Global Macro Trading Styles by Anthony David, Relative value trading and directional trading are the two main global macro investing strategies. Directional is when you take a position thinking you know which way it is going. Relative value or rv trades are when you think that an asset is mis-priced relative to another asset. There are multiple categories of directional traders. Some are technically oriented and deemed technicians and look at charts and other price action based studies. Other macro traders use fundamental analysis thinking that they can determine if an asset is under or over valued. Gut feel is a style as well. Most of the time gut traders lose their money but there are a few that can trade successfully solely of off their feelings. The next large category of traders are the CTA long term trend followers. They use technical analysis and risk management to build automated trading systems. Then we have the true global macro traders who use a bit from all of these styles in order to have lower drawdowns and higher returns. Those traders that trade based solely off of fundamentals typically will have good long term results but have what some would deem excessive short term volatility due to their lack of respect of the actual price. Typically id they think something is undervalued they will keep buying more and more which makes a lot when you are right but can really hurt when you are wrong. Trading from the seat of your pants is typically a bad way to go about trading. That being said if you are good at risk management it can be one way to trade. If you like watching fed announcements and trading off of them then good luck. It doesnâ€™t work for most that try it. Some traders look only at technical analysis and as long as they use proper risk management they can be very successful. In fact one famous fund manager says that at the end of the day he is a slave to the tape and proud of it. Technical analysis doesnâ€™t tell us if a position is under or overvalued but only tells us what the price has done. Long term trend following is occasionally lumped into the macro category because they trade markets across the globe. They use an automated process that buys when markets trend one way and get out and go the other direction when they turn. Most of the success depends upon the risk management and not so much on the entry rules. Finally we get to the trader who tries to incorporate all the different methods into one. It makes sense that if you combine fundamental analysis, what the asset is worth and where it is likely to go, along with technicals, what the asset is actually doing and where it has been, you should get a better end result. Yes, occasionally you will be wrong but over time your hit rate should be higher and your drawdowns should be smaller. Over time a trader that really learns what drives the particular market should do better then any of the other traders over the long haul. About the Author: Dave helps people find different Global Macro Trading opportunities. The Macro Trader focuses on finding actionable trading ideas and publishes them in a weekly newsletter.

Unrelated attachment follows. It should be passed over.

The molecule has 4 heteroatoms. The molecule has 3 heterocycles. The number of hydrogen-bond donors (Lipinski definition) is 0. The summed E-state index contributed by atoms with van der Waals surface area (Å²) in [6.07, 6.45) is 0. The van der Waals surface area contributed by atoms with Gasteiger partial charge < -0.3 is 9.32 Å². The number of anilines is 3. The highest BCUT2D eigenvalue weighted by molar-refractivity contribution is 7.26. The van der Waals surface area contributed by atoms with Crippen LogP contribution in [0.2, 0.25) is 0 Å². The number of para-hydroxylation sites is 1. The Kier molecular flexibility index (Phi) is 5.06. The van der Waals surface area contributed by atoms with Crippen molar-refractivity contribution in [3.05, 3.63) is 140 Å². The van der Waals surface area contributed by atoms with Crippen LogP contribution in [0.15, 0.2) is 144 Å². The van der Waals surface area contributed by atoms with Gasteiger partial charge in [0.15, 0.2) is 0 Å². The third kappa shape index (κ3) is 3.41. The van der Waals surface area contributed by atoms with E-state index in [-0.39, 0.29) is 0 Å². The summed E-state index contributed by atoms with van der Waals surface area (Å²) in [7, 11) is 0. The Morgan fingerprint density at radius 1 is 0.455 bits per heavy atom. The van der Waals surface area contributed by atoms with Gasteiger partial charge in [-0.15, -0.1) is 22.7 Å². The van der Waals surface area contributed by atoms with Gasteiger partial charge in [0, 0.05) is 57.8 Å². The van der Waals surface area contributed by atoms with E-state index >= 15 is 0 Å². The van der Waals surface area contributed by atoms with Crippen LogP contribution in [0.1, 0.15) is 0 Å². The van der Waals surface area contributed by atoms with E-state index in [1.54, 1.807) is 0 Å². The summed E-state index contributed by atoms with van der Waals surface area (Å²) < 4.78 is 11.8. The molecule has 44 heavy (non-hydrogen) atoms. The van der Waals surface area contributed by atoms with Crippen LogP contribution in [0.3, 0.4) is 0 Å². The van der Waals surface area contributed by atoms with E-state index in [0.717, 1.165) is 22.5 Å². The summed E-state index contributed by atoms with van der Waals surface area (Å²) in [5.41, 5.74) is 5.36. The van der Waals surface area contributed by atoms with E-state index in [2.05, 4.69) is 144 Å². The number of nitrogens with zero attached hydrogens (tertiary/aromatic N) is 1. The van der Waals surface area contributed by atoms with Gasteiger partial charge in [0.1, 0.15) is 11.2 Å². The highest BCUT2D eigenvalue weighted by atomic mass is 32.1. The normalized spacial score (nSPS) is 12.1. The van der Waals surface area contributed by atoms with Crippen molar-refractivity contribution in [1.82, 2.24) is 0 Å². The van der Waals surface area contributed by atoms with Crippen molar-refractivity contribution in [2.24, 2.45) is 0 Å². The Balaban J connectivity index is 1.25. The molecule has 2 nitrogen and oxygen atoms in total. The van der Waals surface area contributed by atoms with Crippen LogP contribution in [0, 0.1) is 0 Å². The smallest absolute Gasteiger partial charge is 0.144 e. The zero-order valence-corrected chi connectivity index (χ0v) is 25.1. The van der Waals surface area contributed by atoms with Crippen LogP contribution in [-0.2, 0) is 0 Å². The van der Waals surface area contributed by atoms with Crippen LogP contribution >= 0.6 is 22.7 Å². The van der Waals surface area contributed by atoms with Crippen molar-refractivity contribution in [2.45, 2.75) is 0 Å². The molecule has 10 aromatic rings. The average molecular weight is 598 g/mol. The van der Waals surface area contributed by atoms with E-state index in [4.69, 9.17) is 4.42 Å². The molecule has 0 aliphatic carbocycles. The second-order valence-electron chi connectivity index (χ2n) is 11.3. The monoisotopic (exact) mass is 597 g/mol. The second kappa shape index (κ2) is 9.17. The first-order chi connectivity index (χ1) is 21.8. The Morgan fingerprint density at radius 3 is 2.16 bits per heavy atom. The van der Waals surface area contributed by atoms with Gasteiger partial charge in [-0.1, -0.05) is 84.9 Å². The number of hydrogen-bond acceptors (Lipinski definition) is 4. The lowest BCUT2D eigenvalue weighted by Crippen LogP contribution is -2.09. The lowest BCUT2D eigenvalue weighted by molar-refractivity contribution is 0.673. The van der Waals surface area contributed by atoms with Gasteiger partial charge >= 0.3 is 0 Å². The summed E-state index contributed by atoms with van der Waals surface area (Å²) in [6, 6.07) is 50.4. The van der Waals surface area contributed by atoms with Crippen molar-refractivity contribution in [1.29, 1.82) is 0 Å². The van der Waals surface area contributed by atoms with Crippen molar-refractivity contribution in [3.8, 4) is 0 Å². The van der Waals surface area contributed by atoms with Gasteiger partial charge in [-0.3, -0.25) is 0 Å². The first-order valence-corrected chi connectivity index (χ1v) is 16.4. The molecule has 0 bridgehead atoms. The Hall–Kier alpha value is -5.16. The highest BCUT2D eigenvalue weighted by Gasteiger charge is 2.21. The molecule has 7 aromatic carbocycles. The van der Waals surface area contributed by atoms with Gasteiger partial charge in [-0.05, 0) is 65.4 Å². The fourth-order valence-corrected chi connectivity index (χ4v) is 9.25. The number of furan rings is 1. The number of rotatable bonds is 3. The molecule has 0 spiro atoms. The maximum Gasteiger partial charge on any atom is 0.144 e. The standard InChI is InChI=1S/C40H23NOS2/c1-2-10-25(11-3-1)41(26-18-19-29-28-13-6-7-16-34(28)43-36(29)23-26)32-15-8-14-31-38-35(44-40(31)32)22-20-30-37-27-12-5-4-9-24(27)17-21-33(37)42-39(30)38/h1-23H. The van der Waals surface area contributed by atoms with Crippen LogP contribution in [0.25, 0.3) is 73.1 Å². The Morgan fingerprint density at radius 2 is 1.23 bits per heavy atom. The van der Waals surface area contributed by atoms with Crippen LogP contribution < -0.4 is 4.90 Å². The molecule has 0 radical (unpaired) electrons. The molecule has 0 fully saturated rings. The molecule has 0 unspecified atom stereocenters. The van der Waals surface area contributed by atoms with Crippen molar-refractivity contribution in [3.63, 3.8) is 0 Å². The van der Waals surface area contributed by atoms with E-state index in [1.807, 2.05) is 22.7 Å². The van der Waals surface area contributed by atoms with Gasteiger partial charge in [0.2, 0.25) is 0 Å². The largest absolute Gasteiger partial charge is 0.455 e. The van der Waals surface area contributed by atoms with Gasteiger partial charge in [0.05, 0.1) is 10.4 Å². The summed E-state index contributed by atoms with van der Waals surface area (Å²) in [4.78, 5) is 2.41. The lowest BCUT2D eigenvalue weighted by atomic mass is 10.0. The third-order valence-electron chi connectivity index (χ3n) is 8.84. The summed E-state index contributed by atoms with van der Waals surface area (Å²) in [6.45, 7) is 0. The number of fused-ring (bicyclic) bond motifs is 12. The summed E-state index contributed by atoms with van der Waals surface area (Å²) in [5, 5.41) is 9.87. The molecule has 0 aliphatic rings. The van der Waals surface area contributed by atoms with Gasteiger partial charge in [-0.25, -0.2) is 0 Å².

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Published on Nov 13, 2009
Long term trend following is occasionally lumped into the macro category because they trade markets across the globe. They use an automated...